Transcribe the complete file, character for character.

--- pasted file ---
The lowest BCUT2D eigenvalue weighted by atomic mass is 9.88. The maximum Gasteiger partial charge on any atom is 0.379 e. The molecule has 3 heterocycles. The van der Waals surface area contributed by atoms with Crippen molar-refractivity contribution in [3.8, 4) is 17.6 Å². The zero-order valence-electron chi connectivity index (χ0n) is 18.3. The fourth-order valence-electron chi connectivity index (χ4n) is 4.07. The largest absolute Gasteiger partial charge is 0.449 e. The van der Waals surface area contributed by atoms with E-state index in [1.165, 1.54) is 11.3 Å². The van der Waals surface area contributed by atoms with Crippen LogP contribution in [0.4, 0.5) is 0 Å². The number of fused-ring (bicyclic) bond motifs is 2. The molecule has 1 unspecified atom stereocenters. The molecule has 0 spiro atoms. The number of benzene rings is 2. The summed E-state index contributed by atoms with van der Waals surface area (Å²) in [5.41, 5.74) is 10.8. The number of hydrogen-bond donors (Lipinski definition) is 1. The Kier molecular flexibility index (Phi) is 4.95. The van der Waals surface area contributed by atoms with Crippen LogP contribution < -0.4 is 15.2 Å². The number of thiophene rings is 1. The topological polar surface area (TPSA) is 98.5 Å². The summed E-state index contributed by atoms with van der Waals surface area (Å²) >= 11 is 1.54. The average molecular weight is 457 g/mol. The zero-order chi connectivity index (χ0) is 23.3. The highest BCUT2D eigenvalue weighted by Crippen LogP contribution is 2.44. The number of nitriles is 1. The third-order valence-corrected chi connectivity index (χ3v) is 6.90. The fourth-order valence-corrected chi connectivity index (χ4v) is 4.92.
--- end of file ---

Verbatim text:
The lowest BCUT2D eigenvalue weighted by atomic mass is 9.88. The maximum Gasteiger partial charge on any atom is 0.379 e. The molecule has 3 heterocycles. The van der Waals surface area contributed by atoms with Crippen molar-refractivity contribution in [3.8, 4) is 17.6 Å². The zero-order valence-electron chi connectivity index (χ0n) is 18.3. The fourth-order valence-electron chi connectivity index (χ4n) is 4.07. The largest absolute Gasteiger partial charge is 0.449 e. The van der Waals surface area contributed by atoms with E-state index in [1.165, 1.54) is 11.3 Å². The van der Waals surface area contributed by atoms with Crippen LogP contribution in [0.4, 0.5) is 0 Å². The number of fused-ring (bicyclic) bond motifs is 2. The molecule has 1 unspecified atom stereocenters. The molecule has 0 spiro atoms. The number of benzene rings is 2. The summed E-state index contributed by atoms with van der Waals surface area (Å²) in [5.41, 5.74) is 10.8. The number of hydrogen-bond donors (Lipinski definition) is 1. The Kier molecular flexibility index (Phi) is 4.95. The van der Waals surface area contributed by atoms with Crippen LogP contribution < -0.4 is 15.2 Å². The number of thiophene rings is 1. The topological polar surface area (TPSA) is 98.5 Å². The summed E-state index contributed by atoms with van der Waals surface area (Å²) >= 11 is 1.54. The average molecular weight is 457 g/mol. The zero-order chi connectivity index (χ0) is 23.3. The highest BCUT2D eigenvalue weighted by Crippen LogP contribution is 2.44. The number of nitriles is 1. The third-order valence-corrected chi connectivity index (χ3v) is 6.90. The fourth-order valence-corrected chi connectivity index (χ4v) is 4.92.